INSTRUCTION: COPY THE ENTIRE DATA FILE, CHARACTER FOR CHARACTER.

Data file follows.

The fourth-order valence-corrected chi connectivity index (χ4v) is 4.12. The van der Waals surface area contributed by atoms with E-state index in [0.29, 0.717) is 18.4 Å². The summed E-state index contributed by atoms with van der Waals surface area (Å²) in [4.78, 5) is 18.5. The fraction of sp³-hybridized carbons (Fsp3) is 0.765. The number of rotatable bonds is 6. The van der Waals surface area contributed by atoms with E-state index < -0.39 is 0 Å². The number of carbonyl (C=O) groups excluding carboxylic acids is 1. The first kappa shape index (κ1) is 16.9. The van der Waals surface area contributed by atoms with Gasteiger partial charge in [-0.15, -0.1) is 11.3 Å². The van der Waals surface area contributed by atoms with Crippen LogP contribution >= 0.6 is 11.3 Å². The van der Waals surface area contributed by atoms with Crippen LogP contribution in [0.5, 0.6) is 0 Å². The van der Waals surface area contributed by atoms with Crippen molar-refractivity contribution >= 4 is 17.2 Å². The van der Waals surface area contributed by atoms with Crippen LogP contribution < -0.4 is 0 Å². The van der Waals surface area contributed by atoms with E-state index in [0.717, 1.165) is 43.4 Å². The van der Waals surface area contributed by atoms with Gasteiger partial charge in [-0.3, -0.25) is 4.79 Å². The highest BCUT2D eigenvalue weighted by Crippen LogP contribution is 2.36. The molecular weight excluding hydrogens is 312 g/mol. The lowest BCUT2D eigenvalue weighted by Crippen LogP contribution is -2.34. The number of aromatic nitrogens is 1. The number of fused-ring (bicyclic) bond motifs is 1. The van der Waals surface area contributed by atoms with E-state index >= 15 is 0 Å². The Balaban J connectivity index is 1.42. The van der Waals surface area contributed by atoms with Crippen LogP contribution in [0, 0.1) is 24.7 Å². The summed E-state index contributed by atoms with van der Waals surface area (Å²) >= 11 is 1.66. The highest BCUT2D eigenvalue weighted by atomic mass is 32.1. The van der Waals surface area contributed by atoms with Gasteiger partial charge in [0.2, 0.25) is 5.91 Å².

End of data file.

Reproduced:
The fourth-order valence-corrected chi connectivity index (χ4v) is 4.12. The van der Waals surface area contributed by atoms with E-state index in [0.29, 0.717) is 18.4 Å². The summed E-state index contributed by atoms with van der Waals surface area (Å²) in [4.78, 5) is 18.5. The fraction of sp³-hybridized carbons (Fsp3) is 0.765. The number of rotatable bonds is 6. The van der Waals surface area contributed by atoms with E-state index < -0.39 is 0 Å². The number of carbonyl (C=O) groups excluding carboxylic acids is 1. The first kappa shape index (κ1) is 16.9. The van der Waals surface area contributed by atoms with Gasteiger partial charge in [-0.15, -0.1) is 11.3 Å². The van der Waals surface area contributed by atoms with Crippen LogP contribution >= 0.6 is 11.3 Å². The van der Waals surface area contributed by atoms with Crippen LogP contribution in [0.5, 0.6) is 0 Å². The van der Waals surface area contributed by atoms with Crippen molar-refractivity contribution >= 4 is 17.2 Å². The van der Waals surface area contributed by atoms with Crippen LogP contribution < -0.4 is 0 Å². The van der Waals surface area contributed by atoms with E-state index in [0.717, 1.165) is 43.4 Å². The van der Waals surface area contributed by atoms with Gasteiger partial charge in [-0.3, -0.25) is 4.79 Å². The highest BCUT2D eigenvalue weighted by Crippen LogP contribution is 2.36. The molecular weight excluding hydrogens is 312 g/mol. The lowest BCUT2D eigenvalue weighted by Crippen LogP contribution is -2.34. The number of aromatic nitrogens is 1. The number of fused-ring (bicyclic) bond motifs is 1. The van der Waals surface area contributed by atoms with E-state index >= 15 is 0 Å². The Balaban J connectivity index is 1.42. The van der Waals surface area contributed by atoms with Crippen LogP contribution in [0, 0.1) is 24.7 Å². The summed E-state index contributed by atoms with van der Waals surface area (Å²) >= 11 is 1.66. The highest BCUT2D eigenvalue weighted by atomic mass is 32.1. The van der Waals surface area contributed by atoms with Gasteiger partial charge in [0.2, 0.25) is 5.91 Å².